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Page:Ornithological biography, or an account of the habits of the birds of the United States of America, volume 1.djvu/99

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large coverts margined and tipped with white. The lesser coverts are olivaceous, the tail destitute of black, and the under parts paler than in the adult, without any approach to the vivid orange tints displayed on it.

Length 7½ inches.

The Tulip-Tree.

Liriodendron tulipifera, Willd. Sp. Plant, vol. ii. p. 1254. Pursh. Flora Americ. p. 332. Mich.. Abr. Forest, de l'Amer. Sept. t. iii. p. 202, Pl. v.—Polyandria Polygynia, Linn., Magnoliæ, Juss.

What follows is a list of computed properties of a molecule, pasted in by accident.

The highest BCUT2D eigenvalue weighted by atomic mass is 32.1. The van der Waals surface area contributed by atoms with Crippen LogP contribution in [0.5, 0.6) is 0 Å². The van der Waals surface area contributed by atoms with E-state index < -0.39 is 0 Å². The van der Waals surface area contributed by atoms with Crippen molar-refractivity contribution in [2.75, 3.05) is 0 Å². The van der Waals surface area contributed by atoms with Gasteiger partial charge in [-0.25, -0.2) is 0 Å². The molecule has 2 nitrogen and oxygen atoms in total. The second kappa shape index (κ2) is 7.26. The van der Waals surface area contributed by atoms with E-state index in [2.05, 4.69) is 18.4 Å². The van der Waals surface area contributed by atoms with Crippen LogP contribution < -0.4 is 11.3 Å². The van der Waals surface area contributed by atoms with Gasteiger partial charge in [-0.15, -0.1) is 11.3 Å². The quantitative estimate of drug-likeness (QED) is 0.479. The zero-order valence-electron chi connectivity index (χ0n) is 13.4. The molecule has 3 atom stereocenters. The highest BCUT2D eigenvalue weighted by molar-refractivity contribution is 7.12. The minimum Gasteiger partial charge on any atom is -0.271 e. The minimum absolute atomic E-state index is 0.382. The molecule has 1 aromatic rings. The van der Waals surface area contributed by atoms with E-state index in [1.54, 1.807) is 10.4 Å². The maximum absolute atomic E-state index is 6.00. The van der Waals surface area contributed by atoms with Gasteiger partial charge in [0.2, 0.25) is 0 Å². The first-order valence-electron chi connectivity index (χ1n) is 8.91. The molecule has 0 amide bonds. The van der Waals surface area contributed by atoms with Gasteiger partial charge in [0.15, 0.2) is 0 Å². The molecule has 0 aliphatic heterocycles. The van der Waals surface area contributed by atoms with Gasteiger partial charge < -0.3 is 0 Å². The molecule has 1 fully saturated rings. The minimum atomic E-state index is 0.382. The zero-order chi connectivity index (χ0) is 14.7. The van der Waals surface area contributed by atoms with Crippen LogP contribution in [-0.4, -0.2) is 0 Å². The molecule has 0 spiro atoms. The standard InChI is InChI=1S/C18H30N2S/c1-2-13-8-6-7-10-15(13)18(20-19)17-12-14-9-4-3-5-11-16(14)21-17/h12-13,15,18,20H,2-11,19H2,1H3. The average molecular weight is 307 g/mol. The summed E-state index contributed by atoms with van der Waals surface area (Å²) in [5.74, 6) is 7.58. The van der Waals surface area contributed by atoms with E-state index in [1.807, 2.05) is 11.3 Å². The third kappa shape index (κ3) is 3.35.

This tree is one of the most beautiful of those indigenous to the United States, and attains a height of seventy, eighty, or even a hundred feet. The flowers are yellow and bright red, mixed with green, and upwards of three inches in diameter. The leaves are ovate at the base, truncatobilobate at the end, with one or two lobes on each side, all the lobes acuminate. It is generally distributed, but prefers rich soils. Its bark is smooth on the branches, cracked and fissured on the stems. The wood is yellow, hard, but easily wrought, and is employed for numerous purposes, particularly in the construction of houses, and for charcoal. The Indians often form their canoes of it, for which purpose it is well adapted, the trunk being of great length and diameter, and the wood light. In different parts of the United States, it receives the names of Poplar, White Wood, and Cane Wood.